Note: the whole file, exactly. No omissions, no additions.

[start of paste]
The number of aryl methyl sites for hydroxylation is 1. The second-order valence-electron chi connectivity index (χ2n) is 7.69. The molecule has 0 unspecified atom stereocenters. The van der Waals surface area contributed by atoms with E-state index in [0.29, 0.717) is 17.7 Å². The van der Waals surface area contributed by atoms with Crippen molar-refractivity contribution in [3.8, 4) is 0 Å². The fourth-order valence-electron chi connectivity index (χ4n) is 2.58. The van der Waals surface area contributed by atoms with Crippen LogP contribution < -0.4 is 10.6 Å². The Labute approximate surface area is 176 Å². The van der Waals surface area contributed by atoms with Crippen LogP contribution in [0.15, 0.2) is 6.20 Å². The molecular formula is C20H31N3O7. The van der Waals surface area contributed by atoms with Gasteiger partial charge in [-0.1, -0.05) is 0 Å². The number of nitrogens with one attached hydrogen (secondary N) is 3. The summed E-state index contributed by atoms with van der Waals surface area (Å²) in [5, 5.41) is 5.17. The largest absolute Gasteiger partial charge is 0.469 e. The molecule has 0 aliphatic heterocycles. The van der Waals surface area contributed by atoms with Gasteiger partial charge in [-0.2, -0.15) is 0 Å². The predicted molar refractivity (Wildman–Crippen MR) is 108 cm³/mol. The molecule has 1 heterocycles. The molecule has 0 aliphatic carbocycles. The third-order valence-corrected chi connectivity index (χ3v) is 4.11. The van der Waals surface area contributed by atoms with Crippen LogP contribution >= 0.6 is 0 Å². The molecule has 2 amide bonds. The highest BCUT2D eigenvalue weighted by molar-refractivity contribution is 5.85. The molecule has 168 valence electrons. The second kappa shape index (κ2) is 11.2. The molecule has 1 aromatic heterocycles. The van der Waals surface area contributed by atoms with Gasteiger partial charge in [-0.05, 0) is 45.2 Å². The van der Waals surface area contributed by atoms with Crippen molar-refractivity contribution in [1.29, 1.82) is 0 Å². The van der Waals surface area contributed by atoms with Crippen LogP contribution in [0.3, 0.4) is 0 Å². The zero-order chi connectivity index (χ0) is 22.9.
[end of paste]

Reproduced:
The number of aryl methyl sites for hydroxylation is 1. The second-order valence-electron chi connectivity index (χ2n) is 7.69. The molecule has 0 unspecified atom stereocenters. The van der Waals surface area contributed by atoms with E-state index in [0.29, 0.717) is 17.7 Å². The van der Waals surface area contributed by atoms with Crippen molar-refractivity contribution in [3.8, 4) is 0 Å². The fourth-order valence-electron chi connectivity index (χ4n) is 2.58. The van der Waals surface area contributed by atoms with Crippen LogP contribution < -0.4 is 10.6 Å². The Labute approximate surface area is 176 Å². The van der Waals surface area contributed by atoms with Crippen LogP contribution in [0.15, 0.2) is 6.20 Å². The molecular formula is C20H31N3O7. The van der Waals surface area contributed by atoms with Gasteiger partial charge in [-0.1, -0.05) is 0 Å². The number of nitrogens with one attached hydrogen (secondary N) is 3. The summed E-state index contributed by atoms with van der Waals surface area (Å²) in [5, 5.41) is 5.17. The largest absolute Gasteiger partial charge is 0.469 e. The molecule has 0 aliphatic heterocycles. The van der Waals surface area contributed by atoms with Gasteiger partial charge in [-0.2, -0.15) is 0 Å². The predicted molar refractivity (Wildman–Crippen MR) is 108 cm³/mol. The molecule has 1 heterocycles. The molecule has 0 aliphatic carbocycles. The third-order valence-corrected chi connectivity index (χ3v) is 4.11. The van der Waals surface area contributed by atoms with Crippen LogP contribution >= 0.6 is 0 Å². The molecule has 2 amide bonds. The highest BCUT2D eigenvalue weighted by molar-refractivity contribution is 5.85. The molecule has 168 valence electrons. The second kappa shape index (κ2) is 11.2. The molecule has 1 aromatic heterocycles. The van der Waals surface area contributed by atoms with Gasteiger partial charge in [-0.05, 0) is 45.2 Å². The van der Waals surface area contributed by atoms with Crippen molar-refractivity contribution in [1.29, 1.82) is 0 Å². The van der Waals surface area contributed by atoms with Crippen LogP contribution in [0.3, 0.4) is 0 Å². The zero-order chi connectivity index (χ0) is 22.9.